On what grounds may the Church declare a marriage invalid?
The Church may pronounce a declaration of nullity of marriage if it can be proved that, at the time of the ceremony, one of the spouses was not free to marry, did not have the use of reason, was suffering from a severe lack of judgment concerning the essential rights and duties of marriage, or for psychological reasons could not assume the essential obligations of marriage. Those who get married must know that marriage is a permanent union between a man and a woman, established for the procreation of children by a certain sexual cooperation. The recent development of human sciences facilitates better judgment in some cases.
Here are some legitimate reasons for the recognition of the invalidity of a marriage, as outlined in a document published by the spokesperson of the Bishops of France, July 1992:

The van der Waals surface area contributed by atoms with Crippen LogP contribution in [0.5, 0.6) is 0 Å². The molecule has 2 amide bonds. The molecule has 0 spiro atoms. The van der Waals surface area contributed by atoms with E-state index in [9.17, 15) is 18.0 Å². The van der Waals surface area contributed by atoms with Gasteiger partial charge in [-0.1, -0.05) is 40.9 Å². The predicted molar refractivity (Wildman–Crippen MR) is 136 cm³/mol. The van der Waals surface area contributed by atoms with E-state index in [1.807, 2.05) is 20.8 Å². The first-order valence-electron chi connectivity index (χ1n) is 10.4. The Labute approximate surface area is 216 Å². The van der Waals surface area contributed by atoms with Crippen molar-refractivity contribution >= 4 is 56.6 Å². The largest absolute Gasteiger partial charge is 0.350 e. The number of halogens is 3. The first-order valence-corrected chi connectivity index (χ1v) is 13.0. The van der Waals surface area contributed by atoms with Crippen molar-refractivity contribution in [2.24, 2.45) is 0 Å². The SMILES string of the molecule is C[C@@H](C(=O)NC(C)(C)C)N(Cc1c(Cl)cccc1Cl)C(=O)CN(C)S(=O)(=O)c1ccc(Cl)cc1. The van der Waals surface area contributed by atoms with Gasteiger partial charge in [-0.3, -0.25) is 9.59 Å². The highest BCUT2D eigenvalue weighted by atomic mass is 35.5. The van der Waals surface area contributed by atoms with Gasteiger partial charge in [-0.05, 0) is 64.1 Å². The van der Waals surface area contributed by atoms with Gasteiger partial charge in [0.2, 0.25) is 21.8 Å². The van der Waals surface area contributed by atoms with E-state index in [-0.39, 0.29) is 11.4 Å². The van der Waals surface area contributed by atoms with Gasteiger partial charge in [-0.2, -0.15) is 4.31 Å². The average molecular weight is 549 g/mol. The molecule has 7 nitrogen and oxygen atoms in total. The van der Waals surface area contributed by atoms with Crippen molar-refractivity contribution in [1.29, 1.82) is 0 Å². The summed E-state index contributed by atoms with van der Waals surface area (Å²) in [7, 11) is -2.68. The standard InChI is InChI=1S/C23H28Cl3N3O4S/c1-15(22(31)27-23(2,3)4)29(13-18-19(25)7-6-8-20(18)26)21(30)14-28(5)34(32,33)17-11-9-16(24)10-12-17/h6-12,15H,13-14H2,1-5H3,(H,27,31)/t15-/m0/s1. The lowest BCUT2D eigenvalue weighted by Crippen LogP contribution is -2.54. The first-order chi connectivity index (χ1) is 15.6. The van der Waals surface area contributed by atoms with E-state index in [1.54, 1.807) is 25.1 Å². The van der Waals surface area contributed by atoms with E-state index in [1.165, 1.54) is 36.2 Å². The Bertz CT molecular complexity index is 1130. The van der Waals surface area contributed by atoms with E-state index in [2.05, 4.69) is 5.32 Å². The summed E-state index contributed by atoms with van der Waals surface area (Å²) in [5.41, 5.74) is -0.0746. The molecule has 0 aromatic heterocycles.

- absence of internal freedom for the husband or wife
- force or grave fear imposed from without (Canon 1103)
- lack of intention to get engaged until death
- exclusion of fidelity or of procreation
- severe emotional immaturity
- major impossibility to live in marriage
- absence of judgment
- psychological and physical incapacity to assume the essential obligations of marriage
- deceit or misrepresentation of the person
The fact remains that the Church, faithful to Christ's teaching, believes in the indissolubility of a valid marriage. However, at the request of one of the parties, after a serious investigation, she can declare that a marriage was null from the beginning: that there had never been a marriage.
In some instances it may also be that proof of invalidity cannot be made: "In doubt, the validity of a marriage must be upheld until the contrary is proven" (Canon 1060).
Other reasons exist that make a marriage null, for instance, the existence of a previous marriage bond. This is one of the prohibitive impediments leading to recognition of invalidity. Other impediments exist for which a dispensation can be obtained from the bishop, for example in regard to certain family ties of consanguinity.
The Code of Canon Law published in 1983 (Canons 1055ss), contains the Church's law on marriage.
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